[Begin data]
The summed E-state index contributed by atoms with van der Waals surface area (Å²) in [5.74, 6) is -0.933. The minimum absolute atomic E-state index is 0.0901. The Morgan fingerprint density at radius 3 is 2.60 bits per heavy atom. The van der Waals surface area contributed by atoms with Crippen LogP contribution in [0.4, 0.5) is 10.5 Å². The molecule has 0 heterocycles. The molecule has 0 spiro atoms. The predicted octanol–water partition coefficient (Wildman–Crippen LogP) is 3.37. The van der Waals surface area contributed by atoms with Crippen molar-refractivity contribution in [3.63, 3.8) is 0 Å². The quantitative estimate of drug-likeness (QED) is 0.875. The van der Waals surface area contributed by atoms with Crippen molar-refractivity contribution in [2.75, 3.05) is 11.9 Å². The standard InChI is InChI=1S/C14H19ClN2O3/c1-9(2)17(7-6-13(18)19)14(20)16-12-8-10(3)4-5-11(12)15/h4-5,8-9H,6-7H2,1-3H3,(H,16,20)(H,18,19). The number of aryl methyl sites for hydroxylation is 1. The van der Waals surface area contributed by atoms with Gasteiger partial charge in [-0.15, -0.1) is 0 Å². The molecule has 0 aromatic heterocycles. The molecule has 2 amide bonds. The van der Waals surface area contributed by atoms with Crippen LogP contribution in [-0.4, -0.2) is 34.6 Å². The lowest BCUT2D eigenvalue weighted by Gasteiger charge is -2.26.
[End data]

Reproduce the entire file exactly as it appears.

The summed E-state index contributed by atoms with van der Waals surface area (Å²) in [5.74, 6) is -0.933. The minimum absolute atomic E-state index is 0.0901. The Morgan fingerprint density at radius 3 is 2.60 bits per heavy atom. The van der Waals surface area contributed by atoms with Crippen LogP contribution in [0.4, 0.5) is 10.5 Å². The molecule has 0 heterocycles. The molecule has 0 spiro atoms. The predicted octanol–water partition coefficient (Wildman–Crippen LogP) is 3.37. The van der Waals surface area contributed by atoms with Crippen molar-refractivity contribution in [3.63, 3.8) is 0 Å². The quantitative estimate of drug-likeness (QED) is 0.875. The van der Waals surface area contributed by atoms with Crippen molar-refractivity contribution in [2.75, 3.05) is 11.9 Å². The standard InChI is InChI=1S/C14H19ClN2O3/c1-9(2)17(7-6-13(18)19)14(20)16-12-8-10(3)4-5-11(12)15/h4-5,8-9H,6-7H2,1-3H3,(H,16,20)(H,18,19). The number of aryl methyl sites for hydroxylation is 1. The van der Waals surface area contributed by atoms with Gasteiger partial charge in [-0.15, -0.1) is 0 Å². The molecule has 0 aromatic heterocycles. The molecule has 2 amide bonds. The van der Waals surface area contributed by atoms with Crippen LogP contribution in [-0.4, -0.2) is 34.6 Å². The lowest BCUT2D eigenvalue weighted by Gasteiger charge is -2.26.